Tottenham Hotspur
11:45 AM UTC
Game Details
AFC Bournemouth
11:45 AM UTC
Game Details

Luis Enrique backs under-fire De Gea


Qatar World Cup: FIFA task force backs November-December event

The 2022 World Cup will start in November, if FIFA accepts the recommendation from its own task force.

The 2022 World Cup in Qatar should take place in November and December and could be shortened, a FIFA task force has said.

The recommendation had been widely expected after the task force, led by Sheikh Salman bin Ebrahim Al-Khalifa, ruled out the possibility of playing the tournament in May and said a clash with the Winter Olympics, held in January, would be undesirable.

May had been the preferred option for European leagues, but Sheikh Salman stressed: "All parties have to compromise -- not just the Europeans."

Hassan Al Thawadi, the head of the Qatar 2022 World Cup organising committee, had said the country was ready to host the event "at any point in time."

Although the committee had originally proposed a summer World Cup, fears over the effects of high temperatures led to the decision to switch it to another time of year.

In a statement, FIFA said the recommended time had "the full support of all six confederations" and had been identified as "the most viable."

"The proposal will be discussed at the next meeting of the FIFA executive committee, scheduled to take place in Zurich on 19 and 20 March 2015," the statement said.

A task force proposal to move the World Cup to November and December in 2022 will be discussed further next month.

"The outcome of the discussions is also a proposed reduced competition days schedule.

"Various proposals for alternative dates to June/July for the 2022 FIFA World Cup were assessed at three task force meetings by representatives of the football community at confederation, member association, league and club level.

"The analysis aimed to find the most viable solution for all stakeholders, covering the likely and possible impacts of conditions on players, staff and fans, as well as the knock-on effect for domestic leagues.

"The members deliberated over the various options to determine the least impact on the national and international football calendars."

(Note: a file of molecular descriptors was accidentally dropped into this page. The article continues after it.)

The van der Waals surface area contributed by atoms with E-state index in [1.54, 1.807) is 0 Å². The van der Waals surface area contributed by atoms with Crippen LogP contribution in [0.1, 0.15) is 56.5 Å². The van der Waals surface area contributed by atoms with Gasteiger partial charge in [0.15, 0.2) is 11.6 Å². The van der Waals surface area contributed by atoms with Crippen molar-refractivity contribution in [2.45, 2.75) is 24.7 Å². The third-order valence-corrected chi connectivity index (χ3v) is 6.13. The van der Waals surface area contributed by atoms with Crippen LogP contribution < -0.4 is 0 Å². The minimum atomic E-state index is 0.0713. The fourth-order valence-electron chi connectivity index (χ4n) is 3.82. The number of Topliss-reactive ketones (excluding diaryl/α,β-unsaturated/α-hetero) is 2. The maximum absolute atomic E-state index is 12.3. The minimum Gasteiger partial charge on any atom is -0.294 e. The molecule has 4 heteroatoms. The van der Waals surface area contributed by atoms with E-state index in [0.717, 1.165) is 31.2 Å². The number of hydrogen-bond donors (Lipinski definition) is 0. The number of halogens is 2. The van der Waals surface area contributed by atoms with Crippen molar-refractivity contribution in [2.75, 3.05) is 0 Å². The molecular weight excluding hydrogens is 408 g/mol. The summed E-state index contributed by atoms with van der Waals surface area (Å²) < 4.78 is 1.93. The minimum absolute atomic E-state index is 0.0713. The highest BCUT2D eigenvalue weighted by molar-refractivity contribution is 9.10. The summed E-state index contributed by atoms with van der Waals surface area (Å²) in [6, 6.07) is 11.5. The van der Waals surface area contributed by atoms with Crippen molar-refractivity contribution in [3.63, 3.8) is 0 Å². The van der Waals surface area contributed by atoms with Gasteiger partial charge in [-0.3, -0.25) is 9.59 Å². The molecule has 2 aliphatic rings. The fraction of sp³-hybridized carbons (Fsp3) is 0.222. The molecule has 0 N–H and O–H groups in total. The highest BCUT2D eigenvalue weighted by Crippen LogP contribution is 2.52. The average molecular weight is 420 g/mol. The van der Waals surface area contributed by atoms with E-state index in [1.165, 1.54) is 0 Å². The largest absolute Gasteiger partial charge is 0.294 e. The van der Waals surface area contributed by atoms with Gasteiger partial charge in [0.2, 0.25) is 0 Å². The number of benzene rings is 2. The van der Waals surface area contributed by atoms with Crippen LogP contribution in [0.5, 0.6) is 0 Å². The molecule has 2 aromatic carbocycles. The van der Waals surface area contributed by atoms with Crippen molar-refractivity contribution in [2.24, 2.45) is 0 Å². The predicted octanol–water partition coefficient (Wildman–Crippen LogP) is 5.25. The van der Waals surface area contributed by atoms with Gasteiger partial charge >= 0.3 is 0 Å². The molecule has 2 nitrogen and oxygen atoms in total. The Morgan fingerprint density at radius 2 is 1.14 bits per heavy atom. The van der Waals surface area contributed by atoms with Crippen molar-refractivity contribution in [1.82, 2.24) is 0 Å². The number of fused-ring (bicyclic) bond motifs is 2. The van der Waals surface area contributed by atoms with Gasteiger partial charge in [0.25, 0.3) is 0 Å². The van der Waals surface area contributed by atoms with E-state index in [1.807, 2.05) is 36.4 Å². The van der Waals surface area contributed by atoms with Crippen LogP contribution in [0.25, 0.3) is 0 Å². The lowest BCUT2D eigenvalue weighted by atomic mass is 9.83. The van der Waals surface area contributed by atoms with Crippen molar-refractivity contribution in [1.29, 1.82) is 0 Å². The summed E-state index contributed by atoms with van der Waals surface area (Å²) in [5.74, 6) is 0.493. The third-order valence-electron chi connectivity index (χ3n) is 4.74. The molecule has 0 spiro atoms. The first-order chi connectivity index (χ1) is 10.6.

The statement said the task force was looking at the possibility of staging the Confederations Cup in another Asian confederation country during June and July 2021 and using another competition, such as the Club World Cup, as an operational test event for Qatar in November and December that year.

Speaking before the recommendation was confirmed, Sheikh Salman told the BBC: "Stakeholders are concerned about playing in the summer, so we have to change to winter. That's January or November. They have to make a choice -- either A or B.

"But I think everybody agrees that, in January or February, it's difficult to play [because of the Winter Olympics]. The only option that I see is November-December."

The decision to back November and December, finalised at a meeting in Doha, is likely to lead to increased pressure from European leagues and clubs, concerned about disrupted domestic schedules, for a shortened World Cup.

One task force member, who asked to remain anonymous, told PA Sport shortly before the decision: "The trade-offs will be for a cut in the length of the World Cup and the preparation period beforehand.

"The leagues have been forceful in arguing that you only need two weeks of preparation beforehand rather than the usual three or four and that the tournament does not need to be as long as the 32 days it was in Brazil.

"The logistics of Qatar mean it will be less than a two-hour drive to every stadium, so there will be no travel days for teams. You also don't need five days between the semifinal and final; 72 hours should be long enough."

Information from the Press Association was used in this report.


Use a Facebook account to add a comment, subject to Facebook's Terms of Service and Privacy Policy. Your Facebook name, photo & other personal information you make public on Facebook will appear with your comment, and may be used on ESPN's media platforms. Learn more.